Our new neighborhood has the same strengths as my parent’s neighborhood (good access to recreation and schools) plus a lot more. It’s the clear winner for providing its residents with lots of the things they need and want within a short, easy walk. However, just because something is within a mile radius doesn't mean it's a mile walk. Everything is farther away when you account for the often meandering paths one must take to reach one's destination. This makes it even more important that developments have well designed density with things close at hand. Again using Google Earth I determined the distance by the shortest walking route to a couple destinations in each neighborhood.
Walking route to the nearest restaurant:
Walking to the grocery store:
But it could be even better. For instance:
*The neighborhood could be more bike friendly – our apartments should rent bike lockers in addition to the car ports and garages.
*All the roof space on top of the apartments is wasted. It should be used for community gardens, or covered in solar panels, or a mix of the two.
*The houses here are way too big.
*The neighborhood should be even denser with more apartments and townhomes and yet more businesses, all without sacrificing comfort.
*Better access to public transit like buses and rail (which should exist.)
Will people get out of their cars if walking is a reasonable alternative? I do. Given all the benefits, personal and ecological, of a dense, walkable neighborhood, I can’t understand why anyone would ever be allowed to again build like they did in the bad old days of the late 20th century.
The other day I sat in the boughs of a rather horizontal cottonwood, the only nearby source of shade in the middle of a rolling prairie, crunching a ripe apple. That was a good break. Later I saw a very yellow bumble bee land on a white larkspur, and the contrast between the white flowers and the yellow and black bumble bee was very cool.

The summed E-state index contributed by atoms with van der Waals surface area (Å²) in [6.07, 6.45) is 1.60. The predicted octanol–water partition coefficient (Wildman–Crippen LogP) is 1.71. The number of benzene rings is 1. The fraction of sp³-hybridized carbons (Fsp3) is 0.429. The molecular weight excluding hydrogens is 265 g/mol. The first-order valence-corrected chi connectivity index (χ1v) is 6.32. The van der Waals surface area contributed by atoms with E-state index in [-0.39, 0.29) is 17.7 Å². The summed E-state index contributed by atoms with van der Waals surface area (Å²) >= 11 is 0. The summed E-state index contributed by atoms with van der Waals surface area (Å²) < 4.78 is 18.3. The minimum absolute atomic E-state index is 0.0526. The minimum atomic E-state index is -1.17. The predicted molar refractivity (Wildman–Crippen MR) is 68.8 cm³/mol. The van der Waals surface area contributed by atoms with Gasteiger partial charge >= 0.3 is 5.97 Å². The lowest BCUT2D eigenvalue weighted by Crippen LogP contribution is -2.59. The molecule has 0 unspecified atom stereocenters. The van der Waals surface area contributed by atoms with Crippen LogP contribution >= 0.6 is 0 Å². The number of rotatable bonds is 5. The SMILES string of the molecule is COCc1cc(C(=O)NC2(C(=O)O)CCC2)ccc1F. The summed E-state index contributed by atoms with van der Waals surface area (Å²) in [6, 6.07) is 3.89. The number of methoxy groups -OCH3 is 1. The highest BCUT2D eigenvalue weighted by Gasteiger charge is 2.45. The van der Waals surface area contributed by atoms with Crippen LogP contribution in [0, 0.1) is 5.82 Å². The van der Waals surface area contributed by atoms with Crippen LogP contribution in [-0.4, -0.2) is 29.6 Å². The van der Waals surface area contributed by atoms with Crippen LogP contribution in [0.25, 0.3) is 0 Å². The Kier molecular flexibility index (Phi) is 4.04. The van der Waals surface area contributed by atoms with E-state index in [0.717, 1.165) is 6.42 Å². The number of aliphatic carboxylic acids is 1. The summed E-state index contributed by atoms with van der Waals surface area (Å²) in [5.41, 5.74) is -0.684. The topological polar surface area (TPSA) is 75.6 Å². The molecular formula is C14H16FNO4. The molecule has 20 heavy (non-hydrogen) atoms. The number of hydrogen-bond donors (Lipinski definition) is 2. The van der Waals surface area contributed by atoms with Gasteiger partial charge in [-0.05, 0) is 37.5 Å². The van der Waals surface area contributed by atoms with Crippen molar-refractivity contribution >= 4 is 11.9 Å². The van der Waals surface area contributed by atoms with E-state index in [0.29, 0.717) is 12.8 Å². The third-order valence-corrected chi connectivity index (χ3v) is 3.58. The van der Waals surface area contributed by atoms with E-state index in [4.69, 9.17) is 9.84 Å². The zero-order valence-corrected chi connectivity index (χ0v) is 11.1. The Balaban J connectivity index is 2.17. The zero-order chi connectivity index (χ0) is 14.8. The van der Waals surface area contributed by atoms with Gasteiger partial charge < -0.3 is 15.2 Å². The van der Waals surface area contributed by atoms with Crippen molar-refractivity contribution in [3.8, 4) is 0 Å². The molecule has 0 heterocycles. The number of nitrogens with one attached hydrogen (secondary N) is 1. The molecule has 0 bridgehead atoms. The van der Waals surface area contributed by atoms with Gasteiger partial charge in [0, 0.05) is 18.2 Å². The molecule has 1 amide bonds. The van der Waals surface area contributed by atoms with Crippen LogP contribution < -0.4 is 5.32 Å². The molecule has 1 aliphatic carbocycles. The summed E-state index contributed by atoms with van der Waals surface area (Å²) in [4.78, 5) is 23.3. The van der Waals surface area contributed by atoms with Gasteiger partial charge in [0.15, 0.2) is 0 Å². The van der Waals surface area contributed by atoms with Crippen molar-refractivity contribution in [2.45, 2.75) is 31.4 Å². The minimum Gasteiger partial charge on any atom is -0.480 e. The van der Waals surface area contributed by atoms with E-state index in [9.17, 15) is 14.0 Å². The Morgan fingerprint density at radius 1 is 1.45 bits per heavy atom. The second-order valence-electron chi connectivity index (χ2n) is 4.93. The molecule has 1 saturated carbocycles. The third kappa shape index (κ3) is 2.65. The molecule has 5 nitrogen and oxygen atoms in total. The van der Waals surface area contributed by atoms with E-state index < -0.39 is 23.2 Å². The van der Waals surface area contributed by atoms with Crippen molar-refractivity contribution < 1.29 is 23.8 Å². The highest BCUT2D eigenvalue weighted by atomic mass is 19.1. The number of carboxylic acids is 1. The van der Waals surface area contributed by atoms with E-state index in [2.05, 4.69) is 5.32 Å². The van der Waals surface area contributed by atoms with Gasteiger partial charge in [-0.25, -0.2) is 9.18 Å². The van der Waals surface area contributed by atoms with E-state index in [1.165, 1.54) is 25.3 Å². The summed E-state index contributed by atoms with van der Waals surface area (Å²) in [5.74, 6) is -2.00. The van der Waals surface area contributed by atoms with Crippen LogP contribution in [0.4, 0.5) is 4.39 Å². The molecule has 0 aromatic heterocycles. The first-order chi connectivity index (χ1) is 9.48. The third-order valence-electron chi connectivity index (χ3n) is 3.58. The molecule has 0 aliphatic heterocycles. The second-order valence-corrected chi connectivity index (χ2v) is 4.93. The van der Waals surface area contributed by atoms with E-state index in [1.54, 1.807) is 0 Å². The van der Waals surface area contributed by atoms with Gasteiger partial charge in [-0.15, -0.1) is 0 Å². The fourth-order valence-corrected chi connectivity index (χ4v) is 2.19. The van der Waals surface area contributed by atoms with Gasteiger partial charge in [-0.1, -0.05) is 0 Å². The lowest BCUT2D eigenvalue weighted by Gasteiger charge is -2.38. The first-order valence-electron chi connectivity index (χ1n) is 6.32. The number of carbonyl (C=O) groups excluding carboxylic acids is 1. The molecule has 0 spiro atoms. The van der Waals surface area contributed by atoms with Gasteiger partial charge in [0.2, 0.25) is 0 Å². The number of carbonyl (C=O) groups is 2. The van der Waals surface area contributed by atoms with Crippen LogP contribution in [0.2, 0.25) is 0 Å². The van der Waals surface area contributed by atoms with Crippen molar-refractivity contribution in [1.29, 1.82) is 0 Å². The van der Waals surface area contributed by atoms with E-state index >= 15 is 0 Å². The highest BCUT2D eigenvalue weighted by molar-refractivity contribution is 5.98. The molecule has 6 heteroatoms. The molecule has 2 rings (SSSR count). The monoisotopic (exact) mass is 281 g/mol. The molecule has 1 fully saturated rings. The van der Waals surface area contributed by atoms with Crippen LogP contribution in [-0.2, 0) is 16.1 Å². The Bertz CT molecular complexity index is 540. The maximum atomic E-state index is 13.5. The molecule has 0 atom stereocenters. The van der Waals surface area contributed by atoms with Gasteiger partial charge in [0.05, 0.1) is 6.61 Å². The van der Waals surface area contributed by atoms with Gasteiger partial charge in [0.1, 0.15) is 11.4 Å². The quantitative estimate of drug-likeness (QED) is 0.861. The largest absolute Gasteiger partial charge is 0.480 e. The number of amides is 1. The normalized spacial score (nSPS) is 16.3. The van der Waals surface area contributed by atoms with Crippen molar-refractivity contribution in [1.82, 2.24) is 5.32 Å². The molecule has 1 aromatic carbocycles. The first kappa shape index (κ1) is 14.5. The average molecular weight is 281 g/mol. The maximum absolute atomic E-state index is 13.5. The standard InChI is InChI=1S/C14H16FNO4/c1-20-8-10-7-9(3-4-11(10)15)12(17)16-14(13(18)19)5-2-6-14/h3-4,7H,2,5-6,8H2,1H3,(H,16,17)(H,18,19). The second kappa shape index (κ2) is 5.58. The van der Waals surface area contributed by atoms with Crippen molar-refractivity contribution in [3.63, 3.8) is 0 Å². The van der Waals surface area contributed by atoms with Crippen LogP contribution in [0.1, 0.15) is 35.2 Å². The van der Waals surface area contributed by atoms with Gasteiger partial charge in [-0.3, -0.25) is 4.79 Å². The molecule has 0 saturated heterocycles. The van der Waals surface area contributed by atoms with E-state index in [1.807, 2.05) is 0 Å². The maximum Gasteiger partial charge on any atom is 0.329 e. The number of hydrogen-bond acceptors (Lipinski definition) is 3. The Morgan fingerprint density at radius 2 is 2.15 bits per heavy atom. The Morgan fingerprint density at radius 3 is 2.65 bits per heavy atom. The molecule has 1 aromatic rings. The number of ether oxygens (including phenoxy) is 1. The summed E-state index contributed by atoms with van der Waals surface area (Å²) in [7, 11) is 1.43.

The day before I found some fossil clamshells in a shale outcropping. I left them there, of course, but took a picture.
A few days earlier I was inside a bird closure area, near an osprey nest. I asked Christian, a wildlife tech and avid birder, if those people over there were allowed to fly their buzzing model planes so close to the bird closure. His expression soured and his tone betrayed the truth of his desire as he said, "If I had a shotgun, I would shoot that fucking thing down." I guess they are allowed to fly their planes that close to the raptor closure, but the people who favor the birds don't like it, not one bit.
We've been working hard, really hard, to kill all the flowering Mediterranean sage plants before they go to seed, but the wet climate this year has brought up an order of magnitude more plants than there were last year while the economy has seen to it that we have fewer staff members to deal with it. We were supposed to be done by now, but there's still hundreds of plants on our land out there, dropping their flowers and starting to dry out as they go to seed. Hopefully we'll be able to get almost all of them next week.